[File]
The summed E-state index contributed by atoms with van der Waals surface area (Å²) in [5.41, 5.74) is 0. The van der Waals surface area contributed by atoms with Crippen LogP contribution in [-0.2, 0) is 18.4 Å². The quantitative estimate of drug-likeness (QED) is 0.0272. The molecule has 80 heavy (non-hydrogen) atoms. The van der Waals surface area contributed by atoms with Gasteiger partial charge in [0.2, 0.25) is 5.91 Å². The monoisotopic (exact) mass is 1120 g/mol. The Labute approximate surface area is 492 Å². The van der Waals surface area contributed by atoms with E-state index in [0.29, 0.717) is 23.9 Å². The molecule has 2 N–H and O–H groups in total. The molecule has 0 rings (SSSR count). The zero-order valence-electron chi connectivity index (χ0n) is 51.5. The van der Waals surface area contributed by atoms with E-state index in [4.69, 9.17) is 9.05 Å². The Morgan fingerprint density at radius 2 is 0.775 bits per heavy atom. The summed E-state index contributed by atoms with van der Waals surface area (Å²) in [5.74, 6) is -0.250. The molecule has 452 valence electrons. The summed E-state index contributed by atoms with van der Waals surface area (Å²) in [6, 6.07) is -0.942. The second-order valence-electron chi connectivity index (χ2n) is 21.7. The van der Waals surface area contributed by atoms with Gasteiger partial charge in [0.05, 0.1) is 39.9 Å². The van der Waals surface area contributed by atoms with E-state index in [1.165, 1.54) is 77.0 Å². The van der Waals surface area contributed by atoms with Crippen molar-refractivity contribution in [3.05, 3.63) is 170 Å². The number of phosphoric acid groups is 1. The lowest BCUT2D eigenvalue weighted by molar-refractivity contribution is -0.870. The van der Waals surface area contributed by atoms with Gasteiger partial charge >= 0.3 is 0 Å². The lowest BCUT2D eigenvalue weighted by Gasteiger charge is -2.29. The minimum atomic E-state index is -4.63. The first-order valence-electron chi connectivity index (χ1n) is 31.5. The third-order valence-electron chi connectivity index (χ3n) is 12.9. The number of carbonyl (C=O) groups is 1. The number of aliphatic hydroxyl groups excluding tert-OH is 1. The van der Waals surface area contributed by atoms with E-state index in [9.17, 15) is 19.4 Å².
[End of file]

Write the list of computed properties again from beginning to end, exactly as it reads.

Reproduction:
The summed E-state index contributed by atoms with van der Waals surface area (Å²) in [5.41, 5.74) is 0. The van der Waals surface area contributed by atoms with Crippen LogP contribution in [-0.2, 0) is 18.4 Å². The quantitative estimate of drug-likeness (QED) is 0.0272. The molecule has 80 heavy (non-hydrogen) atoms. The van der Waals surface area contributed by atoms with Gasteiger partial charge in [0.2, 0.25) is 5.91 Å². The monoisotopic (exact) mass is 1120 g/mol. The Labute approximate surface area is 492 Å². The van der Waals surface area contributed by atoms with E-state index in [0.29, 0.717) is 23.9 Å². The molecule has 2 N–H and O–H groups in total. The molecule has 0 rings (SSSR count). The zero-order valence-electron chi connectivity index (χ0n) is 51.5. The van der Waals surface area contributed by atoms with E-state index in [4.69, 9.17) is 9.05 Å². The Morgan fingerprint density at radius 2 is 0.775 bits per heavy atom. The summed E-state index contributed by atoms with van der Waals surface area (Å²) in [5.74, 6) is -0.250. The molecule has 452 valence electrons. The summed E-state index contributed by atoms with van der Waals surface area (Å²) in [6, 6.07) is -0.942. The second-order valence-electron chi connectivity index (χ2n) is 21.7. The van der Waals surface area contributed by atoms with Gasteiger partial charge in [0.05, 0.1) is 39.9 Å². The van der Waals surface area contributed by atoms with E-state index in [1.165, 1.54) is 77.0 Å². The van der Waals surface area contributed by atoms with Crippen molar-refractivity contribution in [3.05, 3.63) is 170 Å². The number of phosphoric acid groups is 1. The lowest BCUT2D eigenvalue weighted by molar-refractivity contribution is -0.870. The van der Waals surface area contributed by atoms with Gasteiger partial charge >= 0.3 is 0 Å². The lowest BCUT2D eigenvalue weighted by Gasteiger charge is -2.29. The minimum atomic E-state index is -4.63. The first-order valence-electron chi connectivity index (χ1n) is 31.5. The third-order valence-electron chi connectivity index (χ3n) is 12.9. The number of carbonyl (C=O) groups is 1. The number of aliphatic hydroxyl groups excluding tert-OH is 1. The van der Waals surface area contributed by atoms with E-state index in [9.17, 15) is 19.4 Å².